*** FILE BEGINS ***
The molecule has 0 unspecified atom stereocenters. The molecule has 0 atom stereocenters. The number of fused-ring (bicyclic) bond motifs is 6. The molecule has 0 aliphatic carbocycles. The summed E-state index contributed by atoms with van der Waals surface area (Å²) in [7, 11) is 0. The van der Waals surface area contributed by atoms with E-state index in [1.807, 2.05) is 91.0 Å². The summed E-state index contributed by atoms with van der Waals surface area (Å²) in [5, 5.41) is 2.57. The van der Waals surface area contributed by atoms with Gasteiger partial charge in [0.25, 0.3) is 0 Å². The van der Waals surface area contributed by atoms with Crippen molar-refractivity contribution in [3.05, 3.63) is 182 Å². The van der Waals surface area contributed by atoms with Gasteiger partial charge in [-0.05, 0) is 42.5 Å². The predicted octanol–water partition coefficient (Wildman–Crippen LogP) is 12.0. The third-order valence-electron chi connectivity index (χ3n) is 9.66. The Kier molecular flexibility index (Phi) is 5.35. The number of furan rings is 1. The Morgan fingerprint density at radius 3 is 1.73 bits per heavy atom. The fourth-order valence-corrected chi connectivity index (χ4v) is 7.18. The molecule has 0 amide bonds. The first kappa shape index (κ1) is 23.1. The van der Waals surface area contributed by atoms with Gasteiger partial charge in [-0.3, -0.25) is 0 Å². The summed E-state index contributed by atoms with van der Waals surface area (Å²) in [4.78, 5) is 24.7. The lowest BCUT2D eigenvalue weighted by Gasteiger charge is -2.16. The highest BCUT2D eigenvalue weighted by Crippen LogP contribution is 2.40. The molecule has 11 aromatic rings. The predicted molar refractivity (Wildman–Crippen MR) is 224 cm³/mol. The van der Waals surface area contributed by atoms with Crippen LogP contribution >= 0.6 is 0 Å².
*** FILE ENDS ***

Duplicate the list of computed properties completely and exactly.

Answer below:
The molecule has 0 unspecified atom stereocenters. The molecule has 0 atom stereocenters. The number of fused-ring (bicyclic) bond motifs is 6. The molecule has 0 aliphatic carbocycles. The summed E-state index contributed by atoms with van der Waals surface area (Å²) in [7, 11) is 0. The van der Waals surface area contributed by atoms with E-state index in [1.807, 2.05) is 91.0 Å². The summed E-state index contributed by atoms with van der Waals surface area (Å²) in [5, 5.41) is 2.57. The van der Waals surface area contributed by atoms with Gasteiger partial charge in [0.25, 0.3) is 0 Å². The van der Waals surface area contributed by atoms with Crippen molar-refractivity contribution in [3.05, 3.63) is 182 Å². The van der Waals surface area contributed by atoms with Gasteiger partial charge in [-0.05, 0) is 42.5 Å². The predicted octanol–water partition coefficient (Wildman–Crippen LogP) is 12.0. The third-order valence-electron chi connectivity index (χ3n) is 9.66. The Kier molecular flexibility index (Phi) is 5.35. The number of furan rings is 1. The Morgan fingerprint density at radius 3 is 1.73 bits per heavy atom. The fourth-order valence-corrected chi connectivity index (χ4v) is 7.18. The molecule has 0 amide bonds. The first kappa shape index (κ1) is 23.1. The van der Waals surface area contributed by atoms with Gasteiger partial charge in [-0.3, -0.25) is 0 Å². The summed E-state index contributed by atoms with van der Waals surface area (Å²) in [4.78, 5) is 24.7. The lowest BCUT2D eigenvalue weighted by Gasteiger charge is -2.16. The highest BCUT2D eigenvalue weighted by Crippen LogP contribution is 2.40. The molecule has 11 aromatic rings. The predicted molar refractivity (Wildman–Crippen MR) is 224 cm³/mol. The van der Waals surface area contributed by atoms with Crippen LogP contribution >= 0.6 is 0 Å².